Wasps invade Orr Center, distract students

Back to Article
Back to Article

Wasps invade Orr Center, distract students

Illustration by Philip Kuhns

Illustration by Philip Kuhns

Illustration by Philip Kuhns

Hang on for a minute...we're trying to find some more stories you might like.


Email This Story






While in his World Mythology class last spring, Cecil Neville noticed something wasn’t quite right.

His classmates were scanning the room with worried looks.

A group of wasps had entered the classroom. What was a typical day of lecture turned into a wasp-swatting contest in minutes.

Neville’s class wasn’t the only one with this problem.

Mariah Richardson had to flee her workplace at the Center for Interdisciplinary Studies the Tuesday after spring break because more than a dozen wasps swarmed the room. Once the maintenance crew came in and sprayed, the wasps could be taken care of with a flyswatter.

Since the incident, the room has stayed open thanks to Richardson swiftly taking care of the individual wasps that intrude. She noticed the wasps are attracted to the lights, so she keeps the lights off to keep attraction to a minimum.

For three years, wasps have been a common problem for the Orr Center, but it was never as bad as it is now, said Center for Interdisciplinary Studies administrative assistant Gayle Jessie.

When faculty members in the Orr Center notice wasps flying around, they report it to Jessie, who reports it to the custodial staff.

English instructor Jenn Horn encountered wasps several times last Spring and sent multiple reports, but has not had many encounters this semester.

“You can tell something is going on because you can see students are having trouble paying attention to whatever is happening in class, they’re more watching the wasps,” Horn said.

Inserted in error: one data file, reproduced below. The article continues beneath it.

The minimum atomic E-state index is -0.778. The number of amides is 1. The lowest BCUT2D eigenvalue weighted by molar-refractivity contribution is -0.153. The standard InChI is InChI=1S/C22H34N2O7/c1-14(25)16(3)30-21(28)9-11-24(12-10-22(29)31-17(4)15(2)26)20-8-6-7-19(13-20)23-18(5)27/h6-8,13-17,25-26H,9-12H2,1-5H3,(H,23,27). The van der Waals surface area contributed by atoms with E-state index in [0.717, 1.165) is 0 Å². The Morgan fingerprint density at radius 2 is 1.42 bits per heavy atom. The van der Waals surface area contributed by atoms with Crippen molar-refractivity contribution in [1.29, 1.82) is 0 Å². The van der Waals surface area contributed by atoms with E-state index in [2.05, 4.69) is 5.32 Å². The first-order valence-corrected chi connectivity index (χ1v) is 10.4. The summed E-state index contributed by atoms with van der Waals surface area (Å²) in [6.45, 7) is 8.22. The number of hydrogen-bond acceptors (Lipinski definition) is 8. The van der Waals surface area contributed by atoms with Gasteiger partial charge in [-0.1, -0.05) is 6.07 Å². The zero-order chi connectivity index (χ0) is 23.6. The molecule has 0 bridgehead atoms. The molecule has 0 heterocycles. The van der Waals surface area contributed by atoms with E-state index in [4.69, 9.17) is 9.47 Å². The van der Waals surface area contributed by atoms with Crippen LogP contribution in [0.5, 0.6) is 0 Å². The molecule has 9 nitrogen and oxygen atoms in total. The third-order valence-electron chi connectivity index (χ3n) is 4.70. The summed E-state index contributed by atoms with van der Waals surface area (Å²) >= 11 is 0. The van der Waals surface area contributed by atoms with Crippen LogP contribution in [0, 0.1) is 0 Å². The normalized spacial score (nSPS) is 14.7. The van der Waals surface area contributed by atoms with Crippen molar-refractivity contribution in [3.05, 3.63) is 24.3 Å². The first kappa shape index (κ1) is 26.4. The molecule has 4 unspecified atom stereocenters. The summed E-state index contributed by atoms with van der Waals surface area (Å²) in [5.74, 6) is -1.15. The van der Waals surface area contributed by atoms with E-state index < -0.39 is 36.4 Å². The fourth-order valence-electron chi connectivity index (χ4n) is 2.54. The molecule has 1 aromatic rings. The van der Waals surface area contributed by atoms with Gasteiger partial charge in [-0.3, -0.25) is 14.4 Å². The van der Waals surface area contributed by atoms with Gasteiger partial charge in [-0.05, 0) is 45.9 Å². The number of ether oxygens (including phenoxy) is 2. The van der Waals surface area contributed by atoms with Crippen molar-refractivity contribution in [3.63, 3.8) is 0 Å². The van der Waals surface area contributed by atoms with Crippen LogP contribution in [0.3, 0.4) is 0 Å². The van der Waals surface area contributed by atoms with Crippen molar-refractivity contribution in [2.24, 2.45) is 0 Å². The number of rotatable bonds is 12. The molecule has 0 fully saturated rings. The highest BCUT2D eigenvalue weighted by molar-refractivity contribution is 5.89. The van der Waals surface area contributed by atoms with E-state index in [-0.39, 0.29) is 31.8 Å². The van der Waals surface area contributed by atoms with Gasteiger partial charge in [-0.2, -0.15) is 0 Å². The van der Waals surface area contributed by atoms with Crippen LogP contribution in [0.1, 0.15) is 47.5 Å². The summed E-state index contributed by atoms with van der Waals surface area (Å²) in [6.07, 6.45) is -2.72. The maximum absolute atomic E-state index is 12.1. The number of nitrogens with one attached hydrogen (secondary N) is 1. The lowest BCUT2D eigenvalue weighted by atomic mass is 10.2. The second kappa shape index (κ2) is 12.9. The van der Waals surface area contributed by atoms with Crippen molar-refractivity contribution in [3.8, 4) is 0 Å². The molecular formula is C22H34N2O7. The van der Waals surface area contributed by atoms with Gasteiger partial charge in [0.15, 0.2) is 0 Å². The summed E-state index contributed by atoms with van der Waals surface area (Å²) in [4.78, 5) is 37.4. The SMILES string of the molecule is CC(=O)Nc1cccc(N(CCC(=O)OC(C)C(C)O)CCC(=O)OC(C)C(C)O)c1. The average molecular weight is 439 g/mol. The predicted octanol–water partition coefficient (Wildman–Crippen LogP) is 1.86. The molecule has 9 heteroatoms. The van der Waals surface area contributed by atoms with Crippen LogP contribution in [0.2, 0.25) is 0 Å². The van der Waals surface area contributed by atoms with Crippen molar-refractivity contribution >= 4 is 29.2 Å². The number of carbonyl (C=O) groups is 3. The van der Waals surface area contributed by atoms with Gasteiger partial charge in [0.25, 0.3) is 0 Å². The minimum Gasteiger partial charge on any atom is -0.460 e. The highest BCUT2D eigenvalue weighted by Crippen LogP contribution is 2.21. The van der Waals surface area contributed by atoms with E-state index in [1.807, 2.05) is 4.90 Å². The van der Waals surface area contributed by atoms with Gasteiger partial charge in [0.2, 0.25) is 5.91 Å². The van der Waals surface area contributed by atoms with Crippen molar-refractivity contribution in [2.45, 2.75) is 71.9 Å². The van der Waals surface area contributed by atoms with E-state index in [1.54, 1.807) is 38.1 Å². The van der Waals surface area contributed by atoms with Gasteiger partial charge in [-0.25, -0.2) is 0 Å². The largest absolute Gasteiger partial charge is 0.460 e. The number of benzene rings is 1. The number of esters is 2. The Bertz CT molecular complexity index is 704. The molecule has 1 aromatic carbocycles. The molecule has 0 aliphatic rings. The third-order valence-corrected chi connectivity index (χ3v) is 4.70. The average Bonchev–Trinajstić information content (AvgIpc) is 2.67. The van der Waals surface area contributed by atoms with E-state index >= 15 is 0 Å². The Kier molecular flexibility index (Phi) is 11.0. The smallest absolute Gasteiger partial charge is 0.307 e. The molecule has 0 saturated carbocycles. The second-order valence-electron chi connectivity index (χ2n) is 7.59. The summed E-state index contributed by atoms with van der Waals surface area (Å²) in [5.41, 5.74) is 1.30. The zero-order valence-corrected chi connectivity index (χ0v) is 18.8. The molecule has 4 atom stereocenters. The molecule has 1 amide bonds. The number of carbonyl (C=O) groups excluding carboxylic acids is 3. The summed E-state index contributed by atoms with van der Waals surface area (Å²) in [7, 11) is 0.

When Horn sends in a report, she said the response is usually quick.

English instructor Brianne DiBacco has noticed students become distracted by the wasps and said it affects the classroom dynamic. If one person notices and draws attention to it, then everything is thrown off.

“It’s definitely a disruption. We’ve got a student freaking out or jumping out of their seat and chasing the wasp,” DiBacco said. “It throws everything off, especially the shorter classes.”

Custodial Services Supervisor Donald Broshears said the insects become less active as the year goes on, and as the temperature falls, they begin to enter buildings.

“It’s like a trap. Once it’s in the building, it can’t find its way out,” Broshears said. “If they knew how to get out, they’d get out.”

With an issue like this, maintenance is actively looking for entrances the wasps may be able to get in from. Broshears said the bending and swaying of the building creates new cracks that are so small, they’re hard to spot.

“You can’t go up and hermetically seal the building,” he said.

Broshears has worked at USI for 22 years and said wasps have been present ever since he has, but they have only recently gotten worse. Maintenance has contacted Arab Pest Control to help combat the issue.

They have tried multiple treatments, from fogging to aerosol spray, but they are always looking for a combination of treatment and exclusion that works.

Broshears said they have done everything practical to send the wasps out of the building, but if anyone has any suggestions to take care of the problem, they are open to them.

“We’re aware of the situation and we do everything we can to get rid of them,” Broshears said. “We’re as proactive as can be.”

Print Friendly, PDF & Email